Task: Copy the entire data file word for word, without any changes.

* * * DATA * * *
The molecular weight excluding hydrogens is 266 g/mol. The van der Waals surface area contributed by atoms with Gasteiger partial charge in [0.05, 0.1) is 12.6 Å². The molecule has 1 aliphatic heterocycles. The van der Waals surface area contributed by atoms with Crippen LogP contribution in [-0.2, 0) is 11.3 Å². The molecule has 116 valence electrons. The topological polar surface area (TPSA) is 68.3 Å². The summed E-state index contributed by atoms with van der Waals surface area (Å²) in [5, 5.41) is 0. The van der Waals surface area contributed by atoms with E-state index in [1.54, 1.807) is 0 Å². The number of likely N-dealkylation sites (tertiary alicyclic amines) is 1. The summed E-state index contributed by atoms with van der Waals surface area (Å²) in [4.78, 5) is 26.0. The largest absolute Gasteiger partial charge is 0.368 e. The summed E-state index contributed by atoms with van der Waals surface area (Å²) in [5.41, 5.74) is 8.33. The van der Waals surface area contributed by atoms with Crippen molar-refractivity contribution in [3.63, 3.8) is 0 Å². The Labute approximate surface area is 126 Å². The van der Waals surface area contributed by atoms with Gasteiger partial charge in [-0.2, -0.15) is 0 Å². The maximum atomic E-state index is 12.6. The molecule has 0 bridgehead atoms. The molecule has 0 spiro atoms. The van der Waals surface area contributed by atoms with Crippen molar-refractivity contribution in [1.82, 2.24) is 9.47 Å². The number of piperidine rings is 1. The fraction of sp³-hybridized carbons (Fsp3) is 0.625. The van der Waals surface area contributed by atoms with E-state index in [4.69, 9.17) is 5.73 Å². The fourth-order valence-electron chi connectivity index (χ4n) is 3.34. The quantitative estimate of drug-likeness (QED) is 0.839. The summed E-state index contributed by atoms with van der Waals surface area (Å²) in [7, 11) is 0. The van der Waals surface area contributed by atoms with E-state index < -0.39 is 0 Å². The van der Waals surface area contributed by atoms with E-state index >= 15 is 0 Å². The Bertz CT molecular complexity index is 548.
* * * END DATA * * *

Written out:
The molecular weight excluding hydrogens is 266 g/mol. The van der Waals surface area contributed by atoms with Gasteiger partial charge in [0.05, 0.1) is 12.6 Å². The molecule has 1 aliphatic heterocycles. The van der Waals surface area contributed by atoms with Crippen LogP contribution in [-0.2, 0) is 11.3 Å². The molecule has 116 valence electrons. The topological polar surface area (TPSA) is 68.3 Å². The summed E-state index contributed by atoms with van der Waals surface area (Å²) in [5, 5.41) is 0. The van der Waals surface area contributed by atoms with E-state index in [1.54, 1.807) is 0 Å². The number of likely N-dealkylation sites (tertiary alicyclic amines) is 1. The summed E-state index contributed by atoms with van der Waals surface area (Å²) in [4.78, 5) is 26.0. The largest absolute Gasteiger partial charge is 0.368 e. The summed E-state index contributed by atoms with van der Waals surface area (Å²) in [5.41, 5.74) is 8.33. The van der Waals surface area contributed by atoms with Crippen molar-refractivity contribution in [3.63, 3.8) is 0 Å². The Labute approximate surface area is 126 Å². The van der Waals surface area contributed by atoms with Gasteiger partial charge in [-0.2, -0.15) is 0 Å². The maximum atomic E-state index is 12.6. The molecule has 0 bridgehead atoms. The molecule has 0 spiro atoms. The van der Waals surface area contributed by atoms with Crippen molar-refractivity contribution in [1.82, 2.24) is 9.47 Å². The number of piperidine rings is 1. The fraction of sp³-hybridized carbons (Fsp3) is 0.625. The van der Waals surface area contributed by atoms with E-state index in [4.69, 9.17) is 5.73 Å². The fourth-order valence-electron chi connectivity index (χ4n) is 3.34. The quantitative estimate of drug-likeness (QED) is 0.839. The summed E-state index contributed by atoms with van der Waals surface area (Å²) in [7, 11) is 0. The van der Waals surface area contributed by atoms with E-state index < -0.39 is 0 Å². The van der Waals surface area contributed by atoms with E-state index >= 15 is 0 Å². The Bertz CT molecular complexity index is 548.